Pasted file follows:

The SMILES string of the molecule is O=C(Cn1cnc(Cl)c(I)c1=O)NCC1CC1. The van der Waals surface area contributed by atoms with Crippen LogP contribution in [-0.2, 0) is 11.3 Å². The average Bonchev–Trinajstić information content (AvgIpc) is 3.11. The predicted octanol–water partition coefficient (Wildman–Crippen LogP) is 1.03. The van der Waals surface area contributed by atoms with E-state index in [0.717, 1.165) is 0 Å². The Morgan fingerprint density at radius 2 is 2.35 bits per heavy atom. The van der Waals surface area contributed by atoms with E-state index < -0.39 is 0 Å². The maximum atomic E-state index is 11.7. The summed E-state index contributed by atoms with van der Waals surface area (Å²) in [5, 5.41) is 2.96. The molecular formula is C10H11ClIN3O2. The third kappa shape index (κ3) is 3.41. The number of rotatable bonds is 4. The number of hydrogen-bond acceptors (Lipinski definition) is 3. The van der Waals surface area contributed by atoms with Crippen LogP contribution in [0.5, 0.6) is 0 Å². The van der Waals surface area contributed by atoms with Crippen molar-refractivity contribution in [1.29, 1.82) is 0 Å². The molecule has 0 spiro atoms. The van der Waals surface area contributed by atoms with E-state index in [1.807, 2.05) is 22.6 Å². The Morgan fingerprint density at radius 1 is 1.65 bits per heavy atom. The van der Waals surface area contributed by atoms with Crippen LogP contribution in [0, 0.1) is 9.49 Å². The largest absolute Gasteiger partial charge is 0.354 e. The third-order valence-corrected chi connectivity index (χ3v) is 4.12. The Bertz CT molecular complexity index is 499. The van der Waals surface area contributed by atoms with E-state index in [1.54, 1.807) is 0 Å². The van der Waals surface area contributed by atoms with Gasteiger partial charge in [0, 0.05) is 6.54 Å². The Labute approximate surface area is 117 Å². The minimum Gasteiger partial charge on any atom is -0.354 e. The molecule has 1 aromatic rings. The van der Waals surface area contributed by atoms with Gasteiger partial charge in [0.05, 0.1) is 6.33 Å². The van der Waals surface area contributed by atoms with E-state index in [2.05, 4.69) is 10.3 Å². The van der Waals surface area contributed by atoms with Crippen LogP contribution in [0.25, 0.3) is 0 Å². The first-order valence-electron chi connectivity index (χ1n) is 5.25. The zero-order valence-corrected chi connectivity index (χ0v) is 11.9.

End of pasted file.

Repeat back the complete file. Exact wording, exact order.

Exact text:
The SMILES string of the molecule is O=C(Cn1cnc(Cl)c(I)c1=O)NCC1CC1. The van der Waals surface area contributed by atoms with Crippen LogP contribution in [-0.2, 0) is 11.3 Å². The average Bonchev–Trinajstić information content (AvgIpc) is 3.11. The predicted octanol–water partition coefficient (Wildman–Crippen LogP) is 1.03. The van der Waals surface area contributed by atoms with E-state index in [0.717, 1.165) is 0 Å². The Morgan fingerprint density at radius 2 is 2.35 bits per heavy atom. The van der Waals surface area contributed by atoms with E-state index < -0.39 is 0 Å². The maximum atomic E-state index is 11.7. The summed E-state index contributed by atoms with van der Waals surface area (Å²) in [5, 5.41) is 2.96. The molecular formula is C10H11ClIN3O2. The third kappa shape index (κ3) is 3.41. The number of rotatable bonds is 4. The number of hydrogen-bond acceptors (Lipinski definition) is 3. The van der Waals surface area contributed by atoms with Crippen LogP contribution in [0.5, 0.6) is 0 Å². The van der Waals surface area contributed by atoms with Crippen molar-refractivity contribution in [1.29, 1.82) is 0 Å². The molecule has 0 spiro atoms. The van der Waals surface area contributed by atoms with E-state index in [1.807, 2.05) is 22.6 Å². The Morgan fingerprint density at radius 1 is 1.65 bits per heavy atom. The van der Waals surface area contributed by atoms with Crippen LogP contribution in [0, 0.1) is 9.49 Å². The largest absolute Gasteiger partial charge is 0.354 e. The third-order valence-corrected chi connectivity index (χ3v) is 4.12. The Bertz CT molecular complexity index is 499. The van der Waals surface area contributed by atoms with E-state index in [1.54, 1.807) is 0 Å². The van der Waals surface area contributed by atoms with Gasteiger partial charge in [0, 0.05) is 6.54 Å². The Labute approximate surface area is 117 Å². The minimum Gasteiger partial charge on any atom is -0.354 e. The molecule has 1 aromatic rings. The van der Waals surface area contributed by atoms with Gasteiger partial charge in [0.05, 0.1) is 6.33 Å². The van der Waals surface area contributed by atoms with E-state index in [2.05, 4.69) is 10.3 Å². The van der Waals surface area contributed by atoms with Crippen LogP contribution in [0.25, 0.3) is 0 Å². The first-order valence-electron chi connectivity index (χ1n) is 5.25. The zero-order valence-corrected chi connectivity index (χ0v) is 11.9.